One vibrating actuator such as a conventional ultrasonic motor is disclosed in Japanese Utility Model Laid-Open No. 2-94488, for example, as shown in FIGS. 6-8. In a bar-type vibrating actuator, electric-energy-to-mechanical-energy converting elements (electro-mechanical energy conversion elements) such as piezoelectric elements (1a and 1b) and electrode plates for feeding power to the piezoelectric elements are arranged between a pair of elastic bodies (a front vibrator 3 and a rear vibrator 4), and the pair of elastic bodies are clamped with clamping members. The vibrating actuator comprises a vibration member in which the piezoelectric elements and the electrode plates are interposed between the pair of elastic members and a contact body (movable body 6) that is pressed into contact with one of the elastic bodies. The contact body is driven by either a combination of a vertical vibration motion along the longitudinal axis of the vibration member and a torsional vibration motion about the longitudinal axis or a composition of bending vibration motions of the vibration member having different phases.

A flexible printed circuit board (2) is used to feed an alternating current signal such as an alternating current voltage from a drive control circuit to the piezoelectric elements of the vibration member. Input terminals (2a-2c) connected to the electrode plates arranged in the vibration member are constructed of the flexible printed circuit board, and the flexible printed circuit board (2) is interposed between the elements of the vibration member. Lead portions of the flexible printed circuit board (2) are bent to run along the circumferential surfaces of the vibration member elements.

When the flexible printed circuit board is bent, a stress takes place at its bent portion. The vibration of the vibration member occasionally breaks the flexible printed circuit board at its bent portion.

If the curvature of the bent portion is increased to reduce the stress taking place at the bent portion, the overall diameter of the actuator including the flexible printed circuit board becomes larger.

SUMMARY OF THE INVENTION

According to one aspect of the present invention, a vibrating actuator comprises a vibration member having an electrical-energy-to-mechanical-energy converter element and an electrode member for feeding an electrical signal to said electrical-energy-to-mechanical-energy converter element, a contact body, in contact with said vibration member, for moving relative to the vibration member, and a casing, wherein the electrode member of the vibration member includes a projecting portion, and wherein an electrically conductive member, mounted on the casing, is provided in press contact with the projecting portion of said electrode member to form an electrical connection.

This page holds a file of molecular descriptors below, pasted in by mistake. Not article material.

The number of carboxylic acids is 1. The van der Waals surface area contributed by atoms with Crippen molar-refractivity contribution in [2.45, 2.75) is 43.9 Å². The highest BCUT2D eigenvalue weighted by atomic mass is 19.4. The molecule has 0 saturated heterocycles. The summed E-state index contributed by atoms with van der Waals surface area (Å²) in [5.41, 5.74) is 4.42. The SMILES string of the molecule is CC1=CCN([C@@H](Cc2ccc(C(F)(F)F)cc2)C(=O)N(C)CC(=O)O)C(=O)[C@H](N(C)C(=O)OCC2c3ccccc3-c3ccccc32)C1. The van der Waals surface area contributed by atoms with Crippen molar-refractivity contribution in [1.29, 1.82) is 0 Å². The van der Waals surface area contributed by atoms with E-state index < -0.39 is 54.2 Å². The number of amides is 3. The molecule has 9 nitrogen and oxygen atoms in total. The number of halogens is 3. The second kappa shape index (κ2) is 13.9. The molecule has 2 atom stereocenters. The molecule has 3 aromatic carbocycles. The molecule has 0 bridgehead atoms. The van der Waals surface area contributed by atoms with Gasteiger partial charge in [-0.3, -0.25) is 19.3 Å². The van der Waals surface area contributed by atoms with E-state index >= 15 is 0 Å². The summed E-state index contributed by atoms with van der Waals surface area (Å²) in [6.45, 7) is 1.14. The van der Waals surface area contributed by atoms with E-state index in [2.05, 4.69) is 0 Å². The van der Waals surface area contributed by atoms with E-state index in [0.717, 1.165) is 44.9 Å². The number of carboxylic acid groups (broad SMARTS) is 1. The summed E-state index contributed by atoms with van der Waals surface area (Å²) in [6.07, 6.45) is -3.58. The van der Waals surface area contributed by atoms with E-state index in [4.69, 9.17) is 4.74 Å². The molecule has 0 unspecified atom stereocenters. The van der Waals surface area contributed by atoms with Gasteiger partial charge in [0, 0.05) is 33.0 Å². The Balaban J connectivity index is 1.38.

BRIEF DESCRIPTION OF THE DRAWINGS

FIG. 1 is a sectional view showing an actuator according to a first embodiment of the present invention;

FIG. 2A is an end view of the actuator viewed from an arrow I in FIG. 1 and FIG. 2B are cross-sectional view taken along arrows II--II in FIG. 1;

FIG. 3 is a sectional view showing a portion of a ultrasonic motor according to a second embodiment of the present invention;

FIG. 4A is a sectional view showing a portion of a ultrasonic motor according to a third embodiment of the present invention, and FIG. 4B is a side view showing a portion of the ultrasonic motor;

FIG. 5A is a sectional view showing a portion of a ultrasonic motor according to a fourth embodiment of the present invention, and FIG. 5B is a side view showing a portion of the ultrasonic motor;

FIG. 6 is a front view of a conventional ultrasonic motor;

FIG. 7 is a developed view of a power feeding flexible printed circuit board for the conventional ultrasonic motor; and

FIG. 8 is a perspective view showing the conventional ultrasonic motor with the power feeding flexible printed circuit board mounted thereon.

DESCRIPTION OF THE PREFERRED EMBODIMENTS

First Embodiment

FIGS. 1, 2A and 2B show a first embodiment of a bar-type ultrasonic motor which implements the present invention.

The bar-type ultrasonic motor of this embodiment is housed in upper and lower case portions 8 and 9. A vibration member arranged in the center of the case 8 and 9 comprises two elastic bodies 1, electrode plates 2a, 2b and 2c, piezoelectric elements (pairs) 3a, 3b and 3c, and a support member 4. The components constituting the vibration member have through-holes in their respective axial centers and are secured together by a hollow bolt 5 which is screwed into internal threads of the two elastic bodies 1. The hollow bolt 5 has an external thread on its outer circumferential surface which is screwed into internal threads of the elastic bodies 1 to connect the two elastic bodies 1.

An output shaft 10 runs through the hollow portion formed along the central axis of the hollow bolt 5. The output shaft 10 is supported by bearings 11 that are press-fitted into the top and bottom portions of the respective case portions 8 and 9. The case portions 8 and 9 are thus substantially sealed.